Subject: Pacific Currents: Indonesia is short on justice for East Timor, activists say


Pacific Currents: Indonesia is short on justice for East Timor, activists say

Monday, December 8, 2003


Indonesia is facing criticism at home and abroad over recent developments involving two men linked to human rights abuses in the former Indonesian province of East Timor in 1999.

One man, a police chief accused of failing to prevent violence in East Timor, was appointed last week by the Indonesian government to be the police chief in West Papua, another restive province.

The second man, a notorious East Timorese militia leader, formed a militia group in the West Papua mining town of Timika.

During Indonesia's occupation of East Timor from 1975 to 1999, the Indonesian military was responsible for the deaths of more than 200,000 people, one-third of the population. The United States supplied more than $1 billion in weapons and training from Indonesia's invasion in 1975 through 1991 when Congress, responding to Indonesian human rights violations in East Timor, cut off funding.

After the East Timorese people voted for independence in 1999, the Indonesian military and its militias retaliated by killing more than 1,300 people, raping hundreds and destroying most of the country's infrastructure.

East Timor formally became an independent nation May 20, 2002, largely through United Nations intervention.

Since then, the Pentagon has established funding for a new Regional Defense Counter-terrorism Fellowship Program, which probably will renew training for the Indonesian military, despite Indonesia's granting virtual immunity to the military for crimes in East Timor and despite human rights violations in other provinces.

Timbale Silaen was named last Monday the new head of police in West Papua, where a small group of separatists have been pushing for independence for decades. Silaen was acquitted of the charges last year. To date, only six of 18 Indonesian officials charged in the East Timor violence have been convicted, and critics have called the trials a farce.

Hendardi, the head of Indonesia's Human Rights and Legal Aid Association, said Silaen's appointment showed Jakarta's disregard for due process.

"This is to show the public that the military did nothing wrong in East Timor. It means they do not care about justice," he said.

"The perpetrators (of the violence) are being rewarded."

Militia leader Eurico Guterres was sentenced in November 2002 to 10 years in jail for instigating attacks on pro-independence leaders during East Timor's bloody referendum. He was released pending an appeal, which could take years. Last month, he formed the Laskar Merah Putih, or Red and White Warriors militia, said Elsham, a Papuan human rights group.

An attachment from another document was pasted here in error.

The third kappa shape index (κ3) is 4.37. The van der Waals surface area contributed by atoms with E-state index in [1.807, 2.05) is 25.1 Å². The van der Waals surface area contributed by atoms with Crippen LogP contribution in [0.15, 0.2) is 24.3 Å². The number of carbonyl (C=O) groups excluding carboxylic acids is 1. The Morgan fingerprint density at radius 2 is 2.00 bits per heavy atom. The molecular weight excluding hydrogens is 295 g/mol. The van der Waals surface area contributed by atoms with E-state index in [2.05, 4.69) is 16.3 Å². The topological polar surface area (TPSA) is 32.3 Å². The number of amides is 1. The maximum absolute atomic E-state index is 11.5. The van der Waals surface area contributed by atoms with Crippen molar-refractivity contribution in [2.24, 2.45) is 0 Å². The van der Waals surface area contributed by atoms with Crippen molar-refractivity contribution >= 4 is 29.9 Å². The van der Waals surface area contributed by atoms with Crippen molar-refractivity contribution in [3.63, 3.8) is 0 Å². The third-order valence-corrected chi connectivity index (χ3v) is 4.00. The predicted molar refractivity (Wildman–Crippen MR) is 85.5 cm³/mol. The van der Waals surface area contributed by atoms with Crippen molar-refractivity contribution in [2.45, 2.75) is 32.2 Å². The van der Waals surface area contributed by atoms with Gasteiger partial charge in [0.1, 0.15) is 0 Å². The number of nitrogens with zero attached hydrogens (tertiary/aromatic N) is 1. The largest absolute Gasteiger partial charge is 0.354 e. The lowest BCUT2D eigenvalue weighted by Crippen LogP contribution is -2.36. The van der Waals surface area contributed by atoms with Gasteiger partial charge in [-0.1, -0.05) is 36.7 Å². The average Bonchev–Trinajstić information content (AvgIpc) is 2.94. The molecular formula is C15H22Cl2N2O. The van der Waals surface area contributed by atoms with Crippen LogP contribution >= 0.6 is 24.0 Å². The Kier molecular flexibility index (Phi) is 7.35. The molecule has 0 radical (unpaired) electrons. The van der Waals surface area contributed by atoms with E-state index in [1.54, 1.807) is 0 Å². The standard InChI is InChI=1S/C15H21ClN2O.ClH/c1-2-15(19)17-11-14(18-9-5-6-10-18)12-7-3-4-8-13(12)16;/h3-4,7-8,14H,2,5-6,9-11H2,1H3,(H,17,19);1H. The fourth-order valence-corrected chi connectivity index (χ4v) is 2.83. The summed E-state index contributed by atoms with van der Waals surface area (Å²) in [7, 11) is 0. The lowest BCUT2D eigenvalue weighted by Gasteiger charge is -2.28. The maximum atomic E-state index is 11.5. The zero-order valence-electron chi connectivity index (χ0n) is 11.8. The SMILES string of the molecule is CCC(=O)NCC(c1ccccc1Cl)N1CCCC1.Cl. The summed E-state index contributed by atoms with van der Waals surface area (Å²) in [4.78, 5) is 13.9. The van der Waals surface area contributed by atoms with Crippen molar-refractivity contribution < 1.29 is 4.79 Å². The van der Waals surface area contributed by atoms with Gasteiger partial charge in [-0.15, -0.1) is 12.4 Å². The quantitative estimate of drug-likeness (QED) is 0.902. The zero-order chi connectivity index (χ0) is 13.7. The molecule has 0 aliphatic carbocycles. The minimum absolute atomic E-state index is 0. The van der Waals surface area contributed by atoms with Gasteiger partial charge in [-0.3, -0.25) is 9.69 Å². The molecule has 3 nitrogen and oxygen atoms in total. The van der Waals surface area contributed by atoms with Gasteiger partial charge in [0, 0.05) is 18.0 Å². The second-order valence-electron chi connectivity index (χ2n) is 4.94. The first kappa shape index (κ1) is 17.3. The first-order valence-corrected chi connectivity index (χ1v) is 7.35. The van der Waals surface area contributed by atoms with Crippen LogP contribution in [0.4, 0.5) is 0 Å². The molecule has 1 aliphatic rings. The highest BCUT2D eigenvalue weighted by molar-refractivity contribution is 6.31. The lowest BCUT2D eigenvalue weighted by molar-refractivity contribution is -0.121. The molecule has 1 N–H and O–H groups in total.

"He has 200 members, and they consist of refugees from Maluku, Timor and Sulawesi," said Elsham's Aloysius Renwarin. "The Papuan community is afraid this group will be used to create a conflict."

The 29-year-old militia leader was continuing to sign up members and had asked the local government in Timika to provide the group with an office, Renwarin said.

"We are deeply concerned about this," said John Miller, national director of the East Timor Action Network, an organization formed in 1991 to support self-determination and human rights for the people of East Timor.

Miller, in an e-mailed statement Thursday, said that although the Papuans are increasingly demanding peace zones and negotiation and are emphasizing non-violent means to pursue their struggle, "Jakarta is pursuing harsh repression." He described the latest developments as two more examples of Jakarta's pursuit of a militarized solution, "which, of course, is no solution, and as East Timor showed, only intensifies demands for independence."

"The two men, already indicted in East Timor, should be brought before an international tribunal set up by the U.N.," Miller said. "Instead, they are allowed to roam free and create more havoc."

TAPOL, the Indonesian Human Rights Campaign, based in Britain, said in a news statement Thursday, that the latest moves "renew fears of increased instability and violence in the territory and are a triumph for impunity over justice."

The statement quoted Paul Barber, a TAPOL spokesman, saying, "It beggars belief that persons convicted or strongly suspected of involvement in gross rights violations can resurface in an area of conflict which has suffered from widespread human rights violations over many years -- this demonstrates Indonesia's contempt for justice and its unwillingness to ensure that atrocities are not repeated."

Elsham said it suspected Guterres might have the support of either the central government in Jakarta or local militias to intimidate Papuans who oppose their province being split into two or three provinces.

"Most Papuans oppose the division of the province, so maybe he (Guterres) can influence the Papuan community not to oppose the division," said Renwarin, adding that Guterres had strong ties to President Megawati Sukarnoputri's Indonesian Democratic Party of Struggle, and was appointed head of one of Megawati's civilian security groups in 2000.

Opponents of the plan to divide West Papua say Jakarta has supported the division because it is seen as a way of diluting the Papuan independence movement.

Papuans last week marked the 42nd anniversary of their failed declaration of independence. Since 1961, the armed Free Papua Movement has fought a sporadic guerilla war against the Indonesian military, which formally annexed West Papua in 1962.

P-I foreign desk editor Larry Johnson can be reached at 206-448-8035 or This report includes information from the South China Morning Post.

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